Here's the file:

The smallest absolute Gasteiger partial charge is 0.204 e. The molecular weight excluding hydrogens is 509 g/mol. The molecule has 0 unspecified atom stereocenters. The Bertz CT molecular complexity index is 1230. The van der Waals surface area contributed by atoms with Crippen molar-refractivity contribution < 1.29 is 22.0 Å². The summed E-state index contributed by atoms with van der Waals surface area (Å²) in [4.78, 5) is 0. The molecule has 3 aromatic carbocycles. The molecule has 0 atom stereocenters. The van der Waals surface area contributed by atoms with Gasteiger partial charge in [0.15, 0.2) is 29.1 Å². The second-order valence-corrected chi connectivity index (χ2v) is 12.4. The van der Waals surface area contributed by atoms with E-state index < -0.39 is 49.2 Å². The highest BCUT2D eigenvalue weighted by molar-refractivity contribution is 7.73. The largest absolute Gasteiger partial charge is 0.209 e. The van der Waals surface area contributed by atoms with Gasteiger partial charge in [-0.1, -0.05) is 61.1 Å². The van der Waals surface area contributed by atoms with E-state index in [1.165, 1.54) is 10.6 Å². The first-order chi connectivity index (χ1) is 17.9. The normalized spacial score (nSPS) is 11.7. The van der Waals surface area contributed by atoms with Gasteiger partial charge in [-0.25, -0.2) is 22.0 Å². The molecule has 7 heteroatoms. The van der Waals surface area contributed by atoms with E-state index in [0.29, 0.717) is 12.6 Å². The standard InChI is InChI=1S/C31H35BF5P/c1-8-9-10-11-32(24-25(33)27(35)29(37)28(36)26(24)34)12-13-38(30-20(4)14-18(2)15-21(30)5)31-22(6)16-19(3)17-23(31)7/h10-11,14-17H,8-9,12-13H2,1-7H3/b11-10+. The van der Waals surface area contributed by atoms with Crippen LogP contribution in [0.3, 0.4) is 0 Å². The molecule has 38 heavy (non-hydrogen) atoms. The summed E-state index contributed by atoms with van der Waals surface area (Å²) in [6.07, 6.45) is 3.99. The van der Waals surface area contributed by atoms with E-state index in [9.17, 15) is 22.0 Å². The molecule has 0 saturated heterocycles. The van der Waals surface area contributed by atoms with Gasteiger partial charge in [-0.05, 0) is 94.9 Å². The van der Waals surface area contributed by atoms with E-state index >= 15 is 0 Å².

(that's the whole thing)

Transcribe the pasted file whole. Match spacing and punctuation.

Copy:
The smallest absolute Gasteiger partial charge is 0.204 e. The molecular weight excluding hydrogens is 509 g/mol. The molecule has 0 unspecified atom stereocenters. The Bertz CT molecular complexity index is 1230. The van der Waals surface area contributed by atoms with Crippen molar-refractivity contribution < 1.29 is 22.0 Å². The summed E-state index contributed by atoms with van der Waals surface area (Å²) in [4.78, 5) is 0. The molecule has 3 aromatic carbocycles. The molecule has 0 atom stereocenters. The van der Waals surface area contributed by atoms with Gasteiger partial charge in [0.15, 0.2) is 29.1 Å². The second-order valence-corrected chi connectivity index (χ2v) is 12.4. The van der Waals surface area contributed by atoms with E-state index < -0.39 is 49.2 Å². The highest BCUT2D eigenvalue weighted by molar-refractivity contribution is 7.73. The largest absolute Gasteiger partial charge is 0.209 e. The van der Waals surface area contributed by atoms with Gasteiger partial charge in [-0.1, -0.05) is 61.1 Å². The van der Waals surface area contributed by atoms with E-state index in [1.165, 1.54) is 10.6 Å². The first-order chi connectivity index (χ1) is 17.9. The normalized spacial score (nSPS) is 11.7. The van der Waals surface area contributed by atoms with Gasteiger partial charge in [-0.25, -0.2) is 22.0 Å². The molecule has 7 heteroatoms. The van der Waals surface area contributed by atoms with E-state index in [0.29, 0.717) is 12.6 Å². The standard InChI is InChI=1S/C31H35BF5P/c1-8-9-10-11-32(24-25(33)27(35)29(37)28(36)26(24)34)12-13-38(30-20(4)14-18(2)15-21(30)5)31-22(6)16-19(3)17-23(31)7/h10-11,14-17H,8-9,12-13H2,1-7H3/b11-10+. The van der Waals surface area contributed by atoms with Crippen LogP contribution in [0.3, 0.4) is 0 Å². The molecule has 38 heavy (non-hydrogen) atoms. The summed E-state index contributed by atoms with van der Waals surface area (Å²) in [6.07, 6.45) is 3.99. The van der Waals surface area contributed by atoms with E-state index in [9.17, 15) is 22.0 Å². The molecule has 0 saturated heterocycles. The van der Waals surface area contributed by atoms with Gasteiger partial charge in [-0.05, 0) is 94.9 Å². The van der Waals surface area contributed by atoms with E-state index >= 15 is 0 Å².